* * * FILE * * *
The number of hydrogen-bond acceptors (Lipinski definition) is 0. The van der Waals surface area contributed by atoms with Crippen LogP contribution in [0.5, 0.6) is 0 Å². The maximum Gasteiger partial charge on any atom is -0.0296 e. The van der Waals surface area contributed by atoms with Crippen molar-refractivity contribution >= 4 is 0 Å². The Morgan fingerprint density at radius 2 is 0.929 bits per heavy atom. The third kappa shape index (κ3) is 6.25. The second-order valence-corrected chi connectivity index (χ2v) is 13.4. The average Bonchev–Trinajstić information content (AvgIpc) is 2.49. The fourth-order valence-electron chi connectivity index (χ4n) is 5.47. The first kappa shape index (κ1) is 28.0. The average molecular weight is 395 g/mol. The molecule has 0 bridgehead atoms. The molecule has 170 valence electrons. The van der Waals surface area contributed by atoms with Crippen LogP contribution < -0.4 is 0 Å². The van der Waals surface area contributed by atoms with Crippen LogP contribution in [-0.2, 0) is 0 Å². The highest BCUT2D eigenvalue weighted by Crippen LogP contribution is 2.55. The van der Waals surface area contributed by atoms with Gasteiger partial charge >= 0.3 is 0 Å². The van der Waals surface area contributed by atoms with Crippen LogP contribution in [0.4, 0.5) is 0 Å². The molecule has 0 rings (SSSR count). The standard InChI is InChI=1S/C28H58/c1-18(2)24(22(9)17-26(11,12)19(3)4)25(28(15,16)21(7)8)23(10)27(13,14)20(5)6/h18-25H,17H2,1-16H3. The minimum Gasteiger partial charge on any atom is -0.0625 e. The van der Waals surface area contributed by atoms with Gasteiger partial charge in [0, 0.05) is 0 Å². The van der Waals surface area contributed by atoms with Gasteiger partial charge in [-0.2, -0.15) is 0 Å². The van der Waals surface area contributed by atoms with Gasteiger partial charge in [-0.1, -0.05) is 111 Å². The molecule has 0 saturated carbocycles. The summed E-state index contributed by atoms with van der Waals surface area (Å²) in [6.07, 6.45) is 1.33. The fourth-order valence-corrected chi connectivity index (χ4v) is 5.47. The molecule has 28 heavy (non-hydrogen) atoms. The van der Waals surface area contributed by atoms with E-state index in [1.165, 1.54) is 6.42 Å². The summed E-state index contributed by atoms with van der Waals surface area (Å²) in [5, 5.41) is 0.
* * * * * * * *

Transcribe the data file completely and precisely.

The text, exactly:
The number of hydrogen-bond acceptors (Lipinski definition) is 0. The van der Waals surface area contributed by atoms with Crippen LogP contribution in [0.5, 0.6) is 0 Å². The maximum Gasteiger partial charge on any atom is -0.0296 e. The van der Waals surface area contributed by atoms with Crippen molar-refractivity contribution >= 4 is 0 Å². The Morgan fingerprint density at radius 2 is 0.929 bits per heavy atom. The third kappa shape index (κ3) is 6.25. The second-order valence-corrected chi connectivity index (χ2v) is 13.4. The average Bonchev–Trinajstić information content (AvgIpc) is 2.49. The fourth-order valence-electron chi connectivity index (χ4n) is 5.47. The first kappa shape index (κ1) is 28.0. The average molecular weight is 395 g/mol. The molecule has 0 bridgehead atoms. The molecule has 170 valence electrons. The van der Waals surface area contributed by atoms with Crippen LogP contribution < -0.4 is 0 Å². The van der Waals surface area contributed by atoms with Crippen LogP contribution in [-0.2, 0) is 0 Å². The highest BCUT2D eigenvalue weighted by Crippen LogP contribution is 2.55. The van der Waals surface area contributed by atoms with Gasteiger partial charge >= 0.3 is 0 Å². The van der Waals surface area contributed by atoms with Crippen LogP contribution in [0.4, 0.5) is 0 Å². The molecule has 0 rings (SSSR count). The standard InChI is InChI=1S/C28H58/c1-18(2)24(22(9)17-26(11,12)19(3)4)25(28(15,16)21(7)8)23(10)27(13,14)20(5)6/h18-25H,17H2,1-16H3. The minimum Gasteiger partial charge on any atom is -0.0625 e. The van der Waals surface area contributed by atoms with Gasteiger partial charge in [0, 0.05) is 0 Å². The van der Waals surface area contributed by atoms with Gasteiger partial charge in [-0.2, -0.15) is 0 Å². The van der Waals surface area contributed by atoms with Gasteiger partial charge in [-0.1, -0.05) is 111 Å². The molecule has 0 saturated carbocycles. The summed E-state index contributed by atoms with van der Waals surface area (Å²) in [6.07, 6.45) is 1.33. The fourth-order valence-corrected chi connectivity index (χ4v) is 5.47. The molecule has 28 heavy (non-hydrogen) atoms. The van der Waals surface area contributed by atoms with E-state index in [1.165, 1.54) is 6.42 Å². The summed E-state index contributed by atoms with van der Waals surface area (Å²) in [5, 5.41) is 0.